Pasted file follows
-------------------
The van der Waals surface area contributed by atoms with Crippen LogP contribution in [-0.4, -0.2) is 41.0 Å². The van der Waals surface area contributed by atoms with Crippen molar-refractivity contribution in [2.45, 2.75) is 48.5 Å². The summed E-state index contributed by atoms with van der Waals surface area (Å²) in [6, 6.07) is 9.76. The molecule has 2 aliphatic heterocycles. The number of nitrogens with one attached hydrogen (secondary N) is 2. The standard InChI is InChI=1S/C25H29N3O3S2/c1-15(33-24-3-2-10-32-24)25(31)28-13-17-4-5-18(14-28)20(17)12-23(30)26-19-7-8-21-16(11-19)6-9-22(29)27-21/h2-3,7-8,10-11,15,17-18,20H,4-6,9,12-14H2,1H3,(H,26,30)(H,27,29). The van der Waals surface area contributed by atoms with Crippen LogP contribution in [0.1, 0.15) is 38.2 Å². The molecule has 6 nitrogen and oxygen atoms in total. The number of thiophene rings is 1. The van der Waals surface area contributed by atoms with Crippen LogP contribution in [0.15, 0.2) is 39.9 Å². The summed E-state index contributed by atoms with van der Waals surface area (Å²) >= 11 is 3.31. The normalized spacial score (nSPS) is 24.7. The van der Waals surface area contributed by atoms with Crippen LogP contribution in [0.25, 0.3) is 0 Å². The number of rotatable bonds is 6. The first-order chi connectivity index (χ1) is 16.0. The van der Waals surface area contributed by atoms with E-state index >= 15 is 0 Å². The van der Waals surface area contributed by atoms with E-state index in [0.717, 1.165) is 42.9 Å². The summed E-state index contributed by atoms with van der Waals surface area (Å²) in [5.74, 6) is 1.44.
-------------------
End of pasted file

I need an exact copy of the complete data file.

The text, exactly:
The van der Waals surface area contributed by atoms with Crippen LogP contribution in [-0.4, -0.2) is 41.0 Å². The van der Waals surface area contributed by atoms with Crippen molar-refractivity contribution in [2.45, 2.75) is 48.5 Å². The summed E-state index contributed by atoms with van der Waals surface area (Å²) in [6, 6.07) is 9.76. The molecule has 2 aliphatic heterocycles. The number of nitrogens with one attached hydrogen (secondary N) is 2. The standard InChI is InChI=1S/C25H29N3O3S2/c1-15(33-24-3-2-10-32-24)25(31)28-13-17-4-5-18(14-28)20(17)12-23(30)26-19-7-8-21-16(11-19)6-9-22(29)27-21/h2-3,7-8,10-11,15,17-18,20H,4-6,9,12-14H2,1H3,(H,26,30)(H,27,29). The van der Waals surface area contributed by atoms with Crippen LogP contribution in [0.1, 0.15) is 38.2 Å². The molecule has 6 nitrogen and oxygen atoms in total. The number of thiophene rings is 1. The van der Waals surface area contributed by atoms with Crippen LogP contribution in [0.15, 0.2) is 39.9 Å². The summed E-state index contributed by atoms with van der Waals surface area (Å²) >= 11 is 3.31. The normalized spacial score (nSPS) is 24.7. The van der Waals surface area contributed by atoms with Crippen LogP contribution in [0.25, 0.3) is 0 Å². The number of rotatable bonds is 6. The first-order chi connectivity index (χ1) is 16.0. The van der Waals surface area contributed by atoms with E-state index >= 15 is 0 Å². The van der Waals surface area contributed by atoms with E-state index in [0.717, 1.165) is 42.9 Å². The summed E-state index contributed by atoms with van der Waals surface area (Å²) in [5.74, 6) is 1.44.